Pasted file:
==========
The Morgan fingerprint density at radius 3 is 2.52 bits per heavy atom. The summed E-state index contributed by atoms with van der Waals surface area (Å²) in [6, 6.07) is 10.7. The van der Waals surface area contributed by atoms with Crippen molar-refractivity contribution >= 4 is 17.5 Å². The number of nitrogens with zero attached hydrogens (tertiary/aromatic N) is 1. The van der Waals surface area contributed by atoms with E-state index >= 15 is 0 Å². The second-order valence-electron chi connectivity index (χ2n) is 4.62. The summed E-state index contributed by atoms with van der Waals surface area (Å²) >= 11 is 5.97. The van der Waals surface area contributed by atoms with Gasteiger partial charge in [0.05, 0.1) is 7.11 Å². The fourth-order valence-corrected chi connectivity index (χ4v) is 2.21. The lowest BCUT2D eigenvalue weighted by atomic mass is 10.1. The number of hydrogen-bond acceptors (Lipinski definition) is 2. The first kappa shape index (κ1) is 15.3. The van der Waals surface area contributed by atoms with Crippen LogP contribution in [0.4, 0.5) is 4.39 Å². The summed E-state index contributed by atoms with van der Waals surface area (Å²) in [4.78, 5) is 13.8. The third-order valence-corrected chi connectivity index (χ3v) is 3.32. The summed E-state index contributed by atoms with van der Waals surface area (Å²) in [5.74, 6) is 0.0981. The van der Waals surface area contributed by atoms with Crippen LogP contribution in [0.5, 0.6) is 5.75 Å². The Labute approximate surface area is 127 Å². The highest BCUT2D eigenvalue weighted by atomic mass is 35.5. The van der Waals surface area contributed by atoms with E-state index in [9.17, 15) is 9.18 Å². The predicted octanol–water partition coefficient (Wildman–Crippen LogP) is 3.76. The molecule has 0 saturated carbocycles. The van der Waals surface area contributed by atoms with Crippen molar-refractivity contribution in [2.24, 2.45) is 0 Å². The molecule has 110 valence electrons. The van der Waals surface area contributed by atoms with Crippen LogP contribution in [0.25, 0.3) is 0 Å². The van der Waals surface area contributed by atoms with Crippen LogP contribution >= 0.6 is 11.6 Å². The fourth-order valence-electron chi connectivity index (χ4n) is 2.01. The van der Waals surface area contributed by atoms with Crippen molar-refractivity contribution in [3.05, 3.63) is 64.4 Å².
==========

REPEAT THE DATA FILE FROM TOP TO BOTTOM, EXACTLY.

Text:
The Morgan fingerprint density at radius 3 is 2.52 bits per heavy atom. The summed E-state index contributed by atoms with van der Waals surface area (Å²) in [6, 6.07) is 10.7. The van der Waals surface area contributed by atoms with Crippen molar-refractivity contribution >= 4 is 17.5 Å². The number of nitrogens with zero attached hydrogens (tertiary/aromatic N) is 1. The van der Waals surface area contributed by atoms with E-state index >= 15 is 0 Å². The second-order valence-electron chi connectivity index (χ2n) is 4.62. The summed E-state index contributed by atoms with van der Waals surface area (Å²) >= 11 is 5.97. The van der Waals surface area contributed by atoms with Gasteiger partial charge in [0.05, 0.1) is 7.11 Å². The fourth-order valence-corrected chi connectivity index (χ4v) is 2.21. The lowest BCUT2D eigenvalue weighted by atomic mass is 10.1. The number of hydrogen-bond acceptors (Lipinski definition) is 2. The first kappa shape index (κ1) is 15.3. The van der Waals surface area contributed by atoms with Crippen LogP contribution in [0.4, 0.5) is 4.39 Å². The summed E-state index contributed by atoms with van der Waals surface area (Å²) in [4.78, 5) is 13.8. The third-order valence-corrected chi connectivity index (χ3v) is 3.32. The summed E-state index contributed by atoms with van der Waals surface area (Å²) in [5.74, 6) is 0.0981. The van der Waals surface area contributed by atoms with Crippen LogP contribution in [0.5, 0.6) is 5.75 Å². The Labute approximate surface area is 127 Å². The highest BCUT2D eigenvalue weighted by atomic mass is 35.5. The van der Waals surface area contributed by atoms with E-state index in [9.17, 15) is 9.18 Å². The predicted octanol–water partition coefficient (Wildman–Crippen LogP) is 3.76. The molecule has 0 saturated carbocycles. The van der Waals surface area contributed by atoms with Crippen molar-refractivity contribution in [2.24, 2.45) is 0 Å². The molecule has 110 valence electrons. The van der Waals surface area contributed by atoms with Crippen LogP contribution in [0.25, 0.3) is 0 Å². The van der Waals surface area contributed by atoms with Crippen LogP contribution >= 0.6 is 11.6 Å². The fourth-order valence-electron chi connectivity index (χ4n) is 2.01. The van der Waals surface area contributed by atoms with Crippen molar-refractivity contribution in [3.05, 3.63) is 64.4 Å².